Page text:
Upper School Dean Sharon Cuseo found a gift from a student sitting on her desk. It was a beautiful textile with an intricate pattern made from gorgeous materials. Cuseo wrapped it around herself like a shawl and walked around with it draped over her outfit. Several days later, when she talked to the student who had given her the gift, she learned that the shawl was actually a rug.
The rug is one of many gifts that Cuseo has received as an upper school dean. Students regularly give Christmas gifts as well as end-of-the-year presents to their deans and teachers.
“You learn to be gracious and just accept gifts,” former dean and current Head of External Relations Ed Hu said. “I think the vast majority of the gifts I receive are nice, thoughtful gifts, whether they’re books or pens or gift certificates because people know I enjoy going to certain restaurants or reading books.”
Many students give standard gifts such as baked goods or books. However, students have also been known to give more costly gifts such as expensive gift cards or handbags.
“When I first got here, I didn’t realize this was something that happens,” Cuseo said. “I returned something that I felt really uncomfortable with. I did it through the Head of School because he thought he could finesse it more and not have it be offensive to the family.”
Performing Arts teacher Ted Walch said he has never been made uncomfortable by the gifts he has received.
“The most extravagant gifts I have received are from people for whom extravagance is not only possible but in some ways appropriate,” Walch said. “I do know some other teachers that have received gifts in excess of $1,000, and they have felt uncomfortable, but I have never received such a gift. I have received gift cards up to $300. But given the student, and my experience with that student, that seemed fair, and I did not feel uncomfortable.”
Sometimes the timing of a gift can make a difference.
“I was always uncomfortable with gifts at certain times of year,” Hu said. “There are certain gifts, where after someone would get into college and were really happy and would give a gift of thanks, that were really nice, but there are times in which gifts are given at odd times. They are being in their way thoughtful, but it might just be oddly timed where you’re in the middle of the college process, and it may just seem a little bit more out of line.”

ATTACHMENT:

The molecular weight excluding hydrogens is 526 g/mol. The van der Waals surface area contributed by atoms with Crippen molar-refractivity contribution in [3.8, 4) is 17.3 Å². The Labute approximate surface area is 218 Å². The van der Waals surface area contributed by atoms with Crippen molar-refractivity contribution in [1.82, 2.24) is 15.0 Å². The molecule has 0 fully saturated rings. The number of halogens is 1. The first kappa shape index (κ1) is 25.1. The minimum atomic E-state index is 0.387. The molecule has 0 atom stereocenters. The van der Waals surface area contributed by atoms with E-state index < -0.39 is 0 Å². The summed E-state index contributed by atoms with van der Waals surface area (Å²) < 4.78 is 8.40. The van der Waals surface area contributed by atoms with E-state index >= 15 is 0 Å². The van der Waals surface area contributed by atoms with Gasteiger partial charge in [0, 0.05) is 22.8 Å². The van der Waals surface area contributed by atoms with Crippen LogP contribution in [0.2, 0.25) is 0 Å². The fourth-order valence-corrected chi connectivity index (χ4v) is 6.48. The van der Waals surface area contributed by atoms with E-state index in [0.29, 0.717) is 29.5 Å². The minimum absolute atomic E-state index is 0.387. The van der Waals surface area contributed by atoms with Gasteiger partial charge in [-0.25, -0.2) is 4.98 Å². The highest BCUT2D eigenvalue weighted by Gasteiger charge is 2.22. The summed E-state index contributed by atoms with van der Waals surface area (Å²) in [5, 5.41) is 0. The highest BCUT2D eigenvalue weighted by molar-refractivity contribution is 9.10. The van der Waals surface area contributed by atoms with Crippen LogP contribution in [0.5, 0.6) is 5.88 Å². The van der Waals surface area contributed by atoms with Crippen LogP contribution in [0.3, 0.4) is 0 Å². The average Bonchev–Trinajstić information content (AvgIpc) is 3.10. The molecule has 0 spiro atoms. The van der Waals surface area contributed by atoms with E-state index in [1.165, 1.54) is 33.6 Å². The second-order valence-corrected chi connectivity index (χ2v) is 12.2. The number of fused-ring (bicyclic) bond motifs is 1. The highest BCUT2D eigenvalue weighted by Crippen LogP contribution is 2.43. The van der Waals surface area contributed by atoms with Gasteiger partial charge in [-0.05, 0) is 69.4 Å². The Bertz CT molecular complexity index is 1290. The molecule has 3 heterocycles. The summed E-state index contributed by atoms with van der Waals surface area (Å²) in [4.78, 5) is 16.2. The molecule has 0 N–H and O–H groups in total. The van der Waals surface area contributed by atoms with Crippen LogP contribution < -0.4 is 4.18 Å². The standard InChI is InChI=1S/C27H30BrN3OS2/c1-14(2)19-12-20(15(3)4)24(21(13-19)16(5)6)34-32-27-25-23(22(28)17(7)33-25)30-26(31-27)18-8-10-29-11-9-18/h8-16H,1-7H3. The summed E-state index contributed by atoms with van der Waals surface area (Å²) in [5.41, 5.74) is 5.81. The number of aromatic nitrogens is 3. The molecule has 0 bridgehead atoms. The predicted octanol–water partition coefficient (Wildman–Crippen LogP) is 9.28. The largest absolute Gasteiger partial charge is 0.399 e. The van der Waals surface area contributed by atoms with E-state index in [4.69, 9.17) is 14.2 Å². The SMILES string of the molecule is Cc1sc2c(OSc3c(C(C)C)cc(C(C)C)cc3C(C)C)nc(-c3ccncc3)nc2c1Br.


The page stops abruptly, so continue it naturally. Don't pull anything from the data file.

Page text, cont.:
Harvard-Westlake does not have a gift-giving policy. The administration has discussed having one, but it would be tricky to implement because of offense it may cause to families with certain cultural backgrounds where gift-giving is standard practice, Hu said.
“To set a gift giving policy at the school could offend the heritage and culture of people,” Hu said. “That’s what would make some hesitant of just having a blanket policy for the school. In a place where you’re trying to be diverse and inclusive, it’s tricky territory to tread.”
A policy on gift giving could be beneficial to kids who may feel pressure to give gifts, Walch said.
“My concern is for the kids who don’t give gifts,” Walch said. “When they see gifts being given to teachers, do they feel, ‘Oh, I should do something,’ and then decide to do something later? I understand that they come from a nice place from all sorts of people, and I think it would be wrong to have a policy about it. It’s well enough alone to just leave things as they are. But I’m always just a little bit uncomfortable for the kid who isn’t giving a present.”
Many kids do not feel pressured to give gifts, however.
“I feel like for teachers who spoke to me throughout the year or made an impact on me somehow, I’ll give them gifts out of appreciation, but I don’t feel pressured by other people who give all their teachers gifts because it seems excessive,” Bridget Hartman ’15 said.
Student-to-teacher gift giving isn’t always motivated by a personal connection, Kate Goodman ’15 said.
“I think some kids do it for a little more attention or a little grade boost, especially if [they have a borderline grade],” Goodman said. “If my teacher had just told me ‘Your grade is almost to an A-,’ if I had a B+, then I probably would try to do whatever I could to make them like me more.”
First year Upper School Dean Jamie Chan said that she did not know what to expect in terms of gifts coming into the school year. She had heard stories of extravagant student gifts from other faculty members but did not receive any that made her uncomfortable.
“I didn’t feel like any of mine were ridiculous,” Chan said. “Which was nice because I would feel bad if something was a lot of money. Each family’s capacity of giving might be different. For some a loaf of bread might be their way of saying thank you, and I love food so that’s great, and some might love giving really lavish gifts, and that’s what they feel comfortable with.”
However extravagant certain gifts might be, the majority of them are very particular and heartfelt, Cuseo said.
“I know that students, particularly with teachers, get really thoughtful, and they want to find the perfect thing that expresses what they mean to them, and that’s so nice,” Cuseo said.
They can end up being somewhat unusual, however thoughtful the student might think they’re being.
“Once I got a razor,” Hu said. “That was just odd. I had no idea why somebody would get me a razor. Maybe they were trying to send me a message.”